In addition, Inland Rules stipulate that a high
intensity white light flashing at regular intervals from
50 to 70 times a minute may be used. There is no basis
in the Rules for the popular notion that our national
ensign, hoisted upside down, is a recognized signal of
distress. No man-of-war would ever subject the
colors to that indignity. But if you should see a private
craft with the ensign hoisted upside down, it may be
in distress and you should report it without delay.
SPECIAL SUBMARINE SIGNALS
The following signals, though not part of the Rules
of the Road, are prescribed for submerged submarines
in emergency situations involving rising to periscope
depth or surfacing.
1. A yellow smoke flare fired into the air from a
submarine indicates that the submarine is coming to
periscope depth to carry out surfacing procedures.
Ships should clear the immediate vicinity, but should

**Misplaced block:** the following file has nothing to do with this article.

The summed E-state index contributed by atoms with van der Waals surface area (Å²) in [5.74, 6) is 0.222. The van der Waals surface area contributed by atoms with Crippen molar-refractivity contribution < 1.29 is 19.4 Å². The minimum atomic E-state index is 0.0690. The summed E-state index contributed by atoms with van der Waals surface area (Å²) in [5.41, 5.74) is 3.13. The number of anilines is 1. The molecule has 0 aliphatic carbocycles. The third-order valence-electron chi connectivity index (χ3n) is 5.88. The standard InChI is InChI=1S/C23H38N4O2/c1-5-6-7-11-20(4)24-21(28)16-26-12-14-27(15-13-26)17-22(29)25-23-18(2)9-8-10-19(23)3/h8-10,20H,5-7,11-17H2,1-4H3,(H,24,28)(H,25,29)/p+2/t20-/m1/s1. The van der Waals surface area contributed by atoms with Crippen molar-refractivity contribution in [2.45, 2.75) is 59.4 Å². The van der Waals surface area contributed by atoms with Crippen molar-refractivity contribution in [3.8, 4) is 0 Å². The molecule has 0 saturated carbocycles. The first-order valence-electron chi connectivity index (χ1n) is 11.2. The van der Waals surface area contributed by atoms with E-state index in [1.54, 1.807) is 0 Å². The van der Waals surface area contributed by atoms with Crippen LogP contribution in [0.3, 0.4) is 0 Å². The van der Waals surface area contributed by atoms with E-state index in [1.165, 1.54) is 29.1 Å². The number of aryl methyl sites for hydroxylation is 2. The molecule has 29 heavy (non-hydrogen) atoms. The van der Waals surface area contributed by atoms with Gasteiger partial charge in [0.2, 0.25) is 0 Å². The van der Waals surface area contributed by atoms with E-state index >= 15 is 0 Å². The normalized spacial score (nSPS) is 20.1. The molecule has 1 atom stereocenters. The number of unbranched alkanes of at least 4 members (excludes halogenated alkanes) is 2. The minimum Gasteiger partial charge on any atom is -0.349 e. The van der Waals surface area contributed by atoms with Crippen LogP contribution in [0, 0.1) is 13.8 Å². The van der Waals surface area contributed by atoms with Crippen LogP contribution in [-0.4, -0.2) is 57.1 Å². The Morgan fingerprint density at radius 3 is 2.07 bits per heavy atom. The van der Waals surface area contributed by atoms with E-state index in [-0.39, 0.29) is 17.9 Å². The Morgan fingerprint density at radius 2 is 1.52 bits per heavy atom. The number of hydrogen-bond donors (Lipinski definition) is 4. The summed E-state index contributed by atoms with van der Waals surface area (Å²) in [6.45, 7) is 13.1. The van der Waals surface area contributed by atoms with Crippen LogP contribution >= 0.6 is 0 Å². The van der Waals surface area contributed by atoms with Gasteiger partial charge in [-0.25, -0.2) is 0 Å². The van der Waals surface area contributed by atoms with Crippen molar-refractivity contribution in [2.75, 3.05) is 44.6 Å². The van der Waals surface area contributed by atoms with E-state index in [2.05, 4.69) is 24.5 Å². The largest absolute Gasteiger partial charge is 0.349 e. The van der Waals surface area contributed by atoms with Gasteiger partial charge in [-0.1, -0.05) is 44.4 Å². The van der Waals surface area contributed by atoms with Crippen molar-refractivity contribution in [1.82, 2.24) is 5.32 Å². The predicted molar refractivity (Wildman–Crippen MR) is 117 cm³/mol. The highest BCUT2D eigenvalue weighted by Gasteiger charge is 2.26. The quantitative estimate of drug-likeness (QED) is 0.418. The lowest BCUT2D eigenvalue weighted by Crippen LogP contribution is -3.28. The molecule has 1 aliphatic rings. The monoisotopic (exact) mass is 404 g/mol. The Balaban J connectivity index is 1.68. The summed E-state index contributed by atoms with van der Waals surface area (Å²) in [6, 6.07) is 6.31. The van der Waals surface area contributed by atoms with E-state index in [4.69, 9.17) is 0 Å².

not stop propellers.
2. A red smoke flare fired into the air from a
submarine is a signal that the submarine is in serious
trouble and will surface immediately if possible. Smoke
flares of any color, fired into the air at short intervals,
mean that the submarine requires assistance. All ships
in the vicinity should stand by to give aid.
Restricted visibility is defined as anything that
restricts regular visibility to a degree that endangers
safe navigation. Many people think of restricted
visibility as just fog, but restricted visibility can be
caused by many other things; rain, smoke, heavy seas,